The Taipei Economic and Cultural Representative Office in New York on Thursday hosted a seminar on providing sustainable assistance to Syrian refugees.
The COVID-19 pandemic and Syria’s economic crisis has worsened the situation for Syrian refugees, which makes global assistance all the more important, office director James Lee (李光章) said in opening the seminar.
Taiwan has worked with like-minded countries and partners in offering humanitarian assistance to Syrian refugees and implemented more than 60 projects over the past eight years, including basic education, vocational training for women and psychological counseling for adolescents, he said.
Photo courtesy of the Taipei Economic and Cultural Office in New York
Saint Vincent and the Grenadines Permanent Representative to the UN Inga Rhonda King said that Taiwan and its partners have worked to alleviate the pain and suffering of refugees.
Climate change and the pandemic have affected refugees the most, she said, adding that this highlights the necessity to increase humanitarian aid.
Taiwan-Reyhanli Centre for World Citizens founder Chiu Chen-yu (裘振宇) talked about his experiences in assisting refugees in Reyhanli, Turkey, near the Syrian border.
High walls, which separate the countries, could have been put to better use in providing humanitarian aid, Chiu said.
When he helped build the center five years ago, he said he was astonished to find that it was the first facility for refugees in the area, despite a civil war having already ravaged Syria for six years at the time.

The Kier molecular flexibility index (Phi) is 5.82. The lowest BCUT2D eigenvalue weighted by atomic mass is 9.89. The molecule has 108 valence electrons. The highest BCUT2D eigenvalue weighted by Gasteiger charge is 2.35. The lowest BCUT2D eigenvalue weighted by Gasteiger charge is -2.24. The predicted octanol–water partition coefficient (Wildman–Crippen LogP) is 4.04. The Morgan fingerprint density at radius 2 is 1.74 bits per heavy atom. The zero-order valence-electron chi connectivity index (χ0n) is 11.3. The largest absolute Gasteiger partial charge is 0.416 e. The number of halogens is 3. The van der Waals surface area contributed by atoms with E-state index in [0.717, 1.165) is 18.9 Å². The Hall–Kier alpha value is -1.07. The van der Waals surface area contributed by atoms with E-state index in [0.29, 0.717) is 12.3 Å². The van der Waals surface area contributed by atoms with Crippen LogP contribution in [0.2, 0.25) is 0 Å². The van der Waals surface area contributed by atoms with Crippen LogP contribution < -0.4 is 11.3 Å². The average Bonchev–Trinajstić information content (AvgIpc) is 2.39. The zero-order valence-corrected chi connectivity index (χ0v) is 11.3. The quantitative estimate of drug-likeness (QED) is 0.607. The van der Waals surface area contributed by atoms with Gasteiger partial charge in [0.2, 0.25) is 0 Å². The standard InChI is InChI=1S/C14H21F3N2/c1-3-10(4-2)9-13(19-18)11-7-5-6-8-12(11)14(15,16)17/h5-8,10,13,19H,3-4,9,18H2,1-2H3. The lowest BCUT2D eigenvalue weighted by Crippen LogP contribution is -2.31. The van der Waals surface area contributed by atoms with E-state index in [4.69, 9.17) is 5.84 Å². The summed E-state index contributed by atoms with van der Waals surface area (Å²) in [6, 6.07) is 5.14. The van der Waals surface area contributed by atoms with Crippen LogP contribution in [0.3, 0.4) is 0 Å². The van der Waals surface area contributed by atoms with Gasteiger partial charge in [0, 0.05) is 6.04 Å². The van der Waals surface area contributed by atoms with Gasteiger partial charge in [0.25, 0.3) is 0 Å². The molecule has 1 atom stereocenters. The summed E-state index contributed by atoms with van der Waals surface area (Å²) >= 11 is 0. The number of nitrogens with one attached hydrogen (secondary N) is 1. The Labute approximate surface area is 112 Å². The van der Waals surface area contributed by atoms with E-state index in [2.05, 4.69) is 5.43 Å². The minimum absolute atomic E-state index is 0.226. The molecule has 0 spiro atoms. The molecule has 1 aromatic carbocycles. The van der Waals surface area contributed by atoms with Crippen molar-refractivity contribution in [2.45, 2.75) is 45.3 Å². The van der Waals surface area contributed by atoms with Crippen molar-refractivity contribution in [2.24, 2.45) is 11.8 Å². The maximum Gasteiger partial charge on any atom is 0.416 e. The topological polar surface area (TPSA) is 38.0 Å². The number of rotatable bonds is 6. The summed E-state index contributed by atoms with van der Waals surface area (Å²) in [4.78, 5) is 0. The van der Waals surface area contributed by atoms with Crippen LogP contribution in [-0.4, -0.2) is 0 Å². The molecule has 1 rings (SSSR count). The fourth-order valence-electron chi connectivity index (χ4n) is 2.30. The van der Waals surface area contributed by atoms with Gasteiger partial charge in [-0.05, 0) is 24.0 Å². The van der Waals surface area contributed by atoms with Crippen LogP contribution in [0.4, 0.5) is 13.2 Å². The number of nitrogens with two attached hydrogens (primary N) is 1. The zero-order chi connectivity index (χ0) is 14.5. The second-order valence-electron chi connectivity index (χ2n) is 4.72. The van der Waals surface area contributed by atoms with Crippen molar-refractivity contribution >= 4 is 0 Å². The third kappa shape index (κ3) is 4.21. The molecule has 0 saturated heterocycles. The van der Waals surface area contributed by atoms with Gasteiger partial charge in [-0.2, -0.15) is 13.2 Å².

“We still have much to do,” he said, urging people from all over the world — regardless of religion, sex or age — to come together and help alleviate the crisis.
“The reason that 8 million refugees have led to a crisis for others is because no one feels they are responsible. If, on the other hand, everyone felt they had to be responsible, such things would not happen,” Chiu said.
Citing a fundraiser he held last year as an example, Chiu said that many people felt that it was a wasted effort, as Taiwan is far away from Syria.
With the assistance of the Ministry of Foreign Affairs, he raised US$1 million in six months, providing the center’s finances some reprieve, Chiu said.
The international community has not done enough for Syrian refugees, Sovereign Order of Malta permanent observer to the UN Paul Beresford-Hill and Columbia University Center for Sustainable Development executive director Yanis Ben Amor said.
The international community should work on the application of new technology to help refugees, they added.
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